This essay originally appeared at the Catholic portal of Patheos.com.
By Mary DeTurris Poust
When I took my first yoga class more than thirty years ago, I was in a bit of a crisis in terms of the Catholic faith of my birth. My mother had recently died and I had moved out of my family home and across the country. I was searching in so many ways and came upon yoga through a friend who knew a teacher who held classes in her home. There, on a mat in an empty living room, I learned how to stretch and settle my body in new ways, ways that allowed me to more easily enter a spiritual realm that has always beckoned to me.
So began my odyssey into an Eastern world that some would have us believe is not only incompatible with Roman Catholic faith but dangerous to it. Of all the posts I put on Facebook, anything having to do with yoga is sure to stir up ominous warnings. I have been told, on more than one occasion, that it is the work of the devil. And yes, I have read what the Vatican has warned about “New Age” religions (FYI: Yoga isn’t even remotely new). Quite frankly, someone who is inclined to make an idol of yoga, turning it into an obstacle rather than a pathway to God, is probably just as likely to turn certain devotions within the church into idols or superstitions—from obsessing over the trappings of the faith, to burying a statue to sell a house, to leaving slips of papers in pews as a guarantee that a prayer will be answered. Idolatry comes in all forms; it doesn’t take yoga to make that happen.
Permit me, then, to take you into my world of yoga, a world where Amen and Om happily coexist. During my early days of yoga, I threw myself into the practice. I even managed a yoga center for a while and began training to become a teacher, something I regretfully never completed.
I read the Bhagavad Gita and Pantanjali’s Yoga Sutras.
And yet, when it came time to meditate on a mantra, I didn’t want anything Sanskrit. I wanted Christian scripture, because that is my core. As I sat in half-lotus position with many other yogis-in-training, I breathed in and out to the words: “Be still, and know that I am God,” or, “I am with you always.” At a time of personal confusion and chaos, yoga gave me a peaceful place to reconnect with God, a way to listen to what He had to say above the din of my life, and an open door that led back to the richness of my own Catholic faith.
Over the years, my practice has waxed and waned, but inside me beats the heart of a yogi. When I recently returned to yoga class at my local YMCA, I was not on my sticky mat five minutes before I could feel myself smiling, my shoulders relaxing, and my heart singing. Different types of prayer methods work for different people and, for me, one thing is clear: Yoga is my entry into prayer, even in a sweaty, crowded YMCA studio.
Most people in this country don’t do yoga as a spiritual practice. They do it because it helps their backs, or makes them more flexible. But I always hope for the daring YMCA teacher who inserts spiritual elements into a class. I don’t do yoga to lose weight or get stronger, although those are surely side benefits. I do yoga to find that still, silent space at my center, where God can enter in.
Think of your own prayer life for a moment. Does kneeling help you enter more deeply into prayer? Does lying prostrate before an altar convey a sense of total surrender before God? In much the same way, yoga uses physical positions to help us reach spiritual heights, whatever our faith tradition.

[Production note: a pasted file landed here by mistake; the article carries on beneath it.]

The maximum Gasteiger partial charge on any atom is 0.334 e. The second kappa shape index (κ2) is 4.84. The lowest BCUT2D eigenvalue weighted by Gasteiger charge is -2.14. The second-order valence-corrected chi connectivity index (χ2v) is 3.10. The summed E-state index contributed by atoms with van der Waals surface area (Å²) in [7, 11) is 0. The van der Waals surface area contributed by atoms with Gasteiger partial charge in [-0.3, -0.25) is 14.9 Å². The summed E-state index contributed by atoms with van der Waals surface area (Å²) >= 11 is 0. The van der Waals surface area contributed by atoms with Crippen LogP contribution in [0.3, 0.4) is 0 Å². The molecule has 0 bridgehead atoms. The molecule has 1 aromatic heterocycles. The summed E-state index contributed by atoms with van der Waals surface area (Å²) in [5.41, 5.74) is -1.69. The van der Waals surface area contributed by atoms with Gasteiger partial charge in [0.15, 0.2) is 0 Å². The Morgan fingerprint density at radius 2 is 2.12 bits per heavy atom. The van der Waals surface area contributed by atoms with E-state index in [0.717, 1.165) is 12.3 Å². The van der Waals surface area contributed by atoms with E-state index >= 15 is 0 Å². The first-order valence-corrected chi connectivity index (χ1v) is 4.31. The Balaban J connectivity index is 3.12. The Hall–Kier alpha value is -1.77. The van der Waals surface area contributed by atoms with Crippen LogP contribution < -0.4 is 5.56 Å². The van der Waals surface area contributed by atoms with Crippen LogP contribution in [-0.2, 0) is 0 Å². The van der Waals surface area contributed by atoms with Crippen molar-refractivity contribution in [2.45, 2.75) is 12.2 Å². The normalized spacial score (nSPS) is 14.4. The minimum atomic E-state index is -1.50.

As I stood on my mat last Sunday, listening to my teacher walk us through some difficult poses, he reminded us that we need to look at ourselves with compassion when we can’t get something right, and he urged us to let that gentleness emanate outward when we left class. Yoga is about compassion.
My Monday night teacher, who belongs to my parish, starts each class by asking us to bow our heads and think about the “intention” we have for our practice. How beautiful and perfectly complementary to the intercessory prayer we practice as Christians. She always ends the class by saying: “Shanti (peace), shanti, shanti. Peace in our hearts, peace in our homes, peace on our planet.” Yoga is about peace.
Finally, every yoga class ends the same way, with hands held in prayer position over the heart as we bow slightly to each other and say, “Namaste,” which means, “the divinity (or light) in me bows to the divinity in you,” not so dissimilar to the way Benedictine monastics have always bowed to “the Christ in each other” as they process in and out of choir. Having grown up believing that my body is a temple of the Holy Spirit, this practice echoes my own Catholic beliefs. In fact, I should take that posture and attitude toward more people in my life, not just those on the mat next door. Yoga is about recognizing the presence of God, in ourselves and in the world around us.
I think a lot of fear and confusion stem from the unknown. People don’t know what to make of the strange Sanskrit words, the poses with animal names, the chanting. There is a sense that if you do yoga, you must be exploring Hinduism or at the very least looking for something outside Jesus Christ. But nothing could be further from the truth for faithful Christians who use Eastern traditions to strengthen our prayer lives. We are not there to be converted away from our faith but to grow stronger in it through methods that influence our Catholic spiritual lives in powerful ways.
Many traditional Catholic devotions don’t work for me. I’m really not that good at saying the Rosary. I struggle with the Liturgy of the Hours, even though I continue to pray it as often as possible. But the physicality of yoga as a way to enter into meditation? That feels as natural to me as breathing. And as I breathe in and out and bring my body to a point of stillness, I can feel myself inching closer to God, pose by pose.